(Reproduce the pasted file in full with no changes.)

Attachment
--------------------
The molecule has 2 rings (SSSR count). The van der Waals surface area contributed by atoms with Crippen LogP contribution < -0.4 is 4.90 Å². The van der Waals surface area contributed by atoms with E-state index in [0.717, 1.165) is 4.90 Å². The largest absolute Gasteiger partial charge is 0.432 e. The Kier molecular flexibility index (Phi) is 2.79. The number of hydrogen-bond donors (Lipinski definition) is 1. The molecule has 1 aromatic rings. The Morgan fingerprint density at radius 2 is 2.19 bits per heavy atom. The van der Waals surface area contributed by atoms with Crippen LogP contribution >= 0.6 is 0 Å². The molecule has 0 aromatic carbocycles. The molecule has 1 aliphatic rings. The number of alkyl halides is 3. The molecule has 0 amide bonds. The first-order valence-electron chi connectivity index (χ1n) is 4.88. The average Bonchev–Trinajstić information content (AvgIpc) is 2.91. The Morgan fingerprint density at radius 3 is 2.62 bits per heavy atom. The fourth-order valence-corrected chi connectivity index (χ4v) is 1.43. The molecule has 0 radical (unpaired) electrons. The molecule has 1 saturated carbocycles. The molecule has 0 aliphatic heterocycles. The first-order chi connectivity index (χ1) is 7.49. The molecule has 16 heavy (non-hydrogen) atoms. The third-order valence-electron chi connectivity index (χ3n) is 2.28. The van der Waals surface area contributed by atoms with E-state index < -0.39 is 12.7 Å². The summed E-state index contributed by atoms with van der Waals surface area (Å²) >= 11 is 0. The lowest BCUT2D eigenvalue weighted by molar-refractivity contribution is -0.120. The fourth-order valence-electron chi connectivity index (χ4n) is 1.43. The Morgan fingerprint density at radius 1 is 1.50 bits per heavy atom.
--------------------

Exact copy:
The molecule has 2 rings (SSSR count). The van der Waals surface area contributed by atoms with Crippen LogP contribution < -0.4 is 4.90 Å². The van der Waals surface area contributed by atoms with E-state index in [0.717, 1.165) is 4.90 Å². The largest absolute Gasteiger partial charge is 0.432 e. The Kier molecular flexibility index (Phi) is 2.79. The number of hydrogen-bond donors (Lipinski definition) is 1. The molecule has 1 aromatic rings. The Morgan fingerprint density at radius 2 is 2.19 bits per heavy atom. The van der Waals surface area contributed by atoms with Crippen LogP contribution >= 0.6 is 0 Å². The molecule has 0 aromatic carbocycles. The molecule has 1 aliphatic rings. The number of alkyl halides is 3. The molecule has 0 amide bonds. The first-order valence-electron chi connectivity index (χ1n) is 4.88. The average Bonchev–Trinajstić information content (AvgIpc) is 2.91. The Morgan fingerprint density at radius 3 is 2.62 bits per heavy atom. The fourth-order valence-corrected chi connectivity index (χ4v) is 1.43. The molecule has 0 radical (unpaired) electrons. The molecule has 1 saturated carbocycles. The molecule has 0 aliphatic heterocycles. The first-order chi connectivity index (χ1) is 7.49. The molecule has 16 heavy (non-hydrogen) atoms. The third-order valence-electron chi connectivity index (χ3n) is 2.28. The van der Waals surface area contributed by atoms with E-state index < -0.39 is 12.7 Å². The summed E-state index contributed by atoms with van der Waals surface area (Å²) >= 11 is 0. The lowest BCUT2D eigenvalue weighted by molar-refractivity contribution is -0.120. The fourth-order valence-electron chi connectivity index (χ4n) is 1.43. The Morgan fingerprint density at radius 1 is 1.50 bits per heavy atom.